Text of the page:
It just has become a convention in the years since.

Comic writers struggle mightly with female supporting characters anyway. It is hard to name a male hero that has a supproting cast that goes more than one deep. There is pre-Crisis Superman (Lois Lane, Lana Lang, Supergirl, etc.) and the '60s-'70s Spider-Man (Gwen Stacy, Mary-Jane Watson, Aunt May). In general, women do not stick with the regular cast. They die, and/or get powers, and/or become a minor antagonist.

In all the comics that I have read, there is a grand total of one compelling black female character without powers that I can recall: Amanda Waller from the 'Suicide Squad'.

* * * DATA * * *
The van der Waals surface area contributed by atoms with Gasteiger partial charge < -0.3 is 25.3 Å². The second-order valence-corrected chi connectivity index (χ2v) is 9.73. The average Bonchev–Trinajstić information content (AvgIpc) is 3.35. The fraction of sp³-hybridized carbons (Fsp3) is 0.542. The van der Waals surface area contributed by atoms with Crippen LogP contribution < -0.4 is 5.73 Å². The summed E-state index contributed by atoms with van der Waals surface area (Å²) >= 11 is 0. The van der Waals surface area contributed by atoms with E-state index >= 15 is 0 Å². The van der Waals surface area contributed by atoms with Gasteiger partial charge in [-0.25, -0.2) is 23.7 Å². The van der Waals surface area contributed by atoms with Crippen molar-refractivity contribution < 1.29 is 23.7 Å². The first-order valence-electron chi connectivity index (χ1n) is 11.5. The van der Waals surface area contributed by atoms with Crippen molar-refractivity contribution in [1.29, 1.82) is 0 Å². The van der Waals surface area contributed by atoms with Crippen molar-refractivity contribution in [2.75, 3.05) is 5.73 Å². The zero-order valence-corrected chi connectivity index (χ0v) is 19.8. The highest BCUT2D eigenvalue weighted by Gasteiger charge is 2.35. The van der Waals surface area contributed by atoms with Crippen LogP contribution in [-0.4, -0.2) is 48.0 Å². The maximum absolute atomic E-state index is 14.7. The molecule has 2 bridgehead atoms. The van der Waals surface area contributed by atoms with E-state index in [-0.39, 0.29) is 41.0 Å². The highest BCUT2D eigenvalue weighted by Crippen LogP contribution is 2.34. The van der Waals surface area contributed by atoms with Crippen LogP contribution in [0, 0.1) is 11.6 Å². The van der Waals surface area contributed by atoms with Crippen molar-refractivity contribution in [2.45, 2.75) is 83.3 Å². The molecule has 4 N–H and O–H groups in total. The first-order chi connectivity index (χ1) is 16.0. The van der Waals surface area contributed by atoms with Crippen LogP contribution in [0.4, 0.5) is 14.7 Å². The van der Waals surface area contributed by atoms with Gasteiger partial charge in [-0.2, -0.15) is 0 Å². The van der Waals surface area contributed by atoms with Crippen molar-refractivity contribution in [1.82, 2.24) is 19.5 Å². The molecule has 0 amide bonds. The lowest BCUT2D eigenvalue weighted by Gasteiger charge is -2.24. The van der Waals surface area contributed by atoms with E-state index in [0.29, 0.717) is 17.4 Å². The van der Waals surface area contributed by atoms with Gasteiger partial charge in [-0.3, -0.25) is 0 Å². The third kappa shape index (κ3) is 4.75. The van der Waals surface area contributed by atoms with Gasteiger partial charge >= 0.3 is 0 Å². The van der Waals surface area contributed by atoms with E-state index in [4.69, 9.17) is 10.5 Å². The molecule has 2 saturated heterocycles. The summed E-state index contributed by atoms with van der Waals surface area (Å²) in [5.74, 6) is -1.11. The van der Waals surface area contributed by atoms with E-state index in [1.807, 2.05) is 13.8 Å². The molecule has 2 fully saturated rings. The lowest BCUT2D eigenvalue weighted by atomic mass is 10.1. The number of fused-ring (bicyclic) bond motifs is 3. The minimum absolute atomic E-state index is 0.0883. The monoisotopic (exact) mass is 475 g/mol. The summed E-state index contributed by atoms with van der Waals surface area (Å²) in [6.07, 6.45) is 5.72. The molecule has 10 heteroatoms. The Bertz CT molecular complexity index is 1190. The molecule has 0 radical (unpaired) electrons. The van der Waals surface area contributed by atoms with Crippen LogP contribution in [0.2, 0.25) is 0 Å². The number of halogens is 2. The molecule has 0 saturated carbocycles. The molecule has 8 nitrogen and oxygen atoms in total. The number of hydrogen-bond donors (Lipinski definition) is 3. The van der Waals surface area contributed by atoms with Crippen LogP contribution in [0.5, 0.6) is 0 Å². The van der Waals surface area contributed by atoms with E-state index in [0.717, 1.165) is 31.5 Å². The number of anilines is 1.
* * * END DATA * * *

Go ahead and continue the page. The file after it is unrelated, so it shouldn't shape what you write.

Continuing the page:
1/03/2006 12:52:00 PM  
Blogger Melanism said...

No one seemed to freak out when Storm and Black Panther were married in Earth X.

I don't see a problem with having to characters of African heritage getting married.

I do have a problem with Eric Jerome Dickey writing it.

1/03/2006 01:22:00 PM  
Anonymous Anonymous said...

It might be because Black Panther had a love interest who did survive time and retconing through Christopher Priest's run anyway. It's just one of those "they've been connected so long, they clearly belong together" pairings to me and possibly other Black Panther fans. That would be the completely unpowered Monica Lynne. She was pretty cool.

-- Anun

1/03/2006 02:19:00 PM  
Anonymous Anonymous said...

I'm surprised no one's mentioned Justice League Unlimited yet. John Stewart dated Hawkgirl, then later, Vixen. All in all, they've handled it pretty well (and even poked fun at themselves for the fact that 2 of the show's few black characters are dating).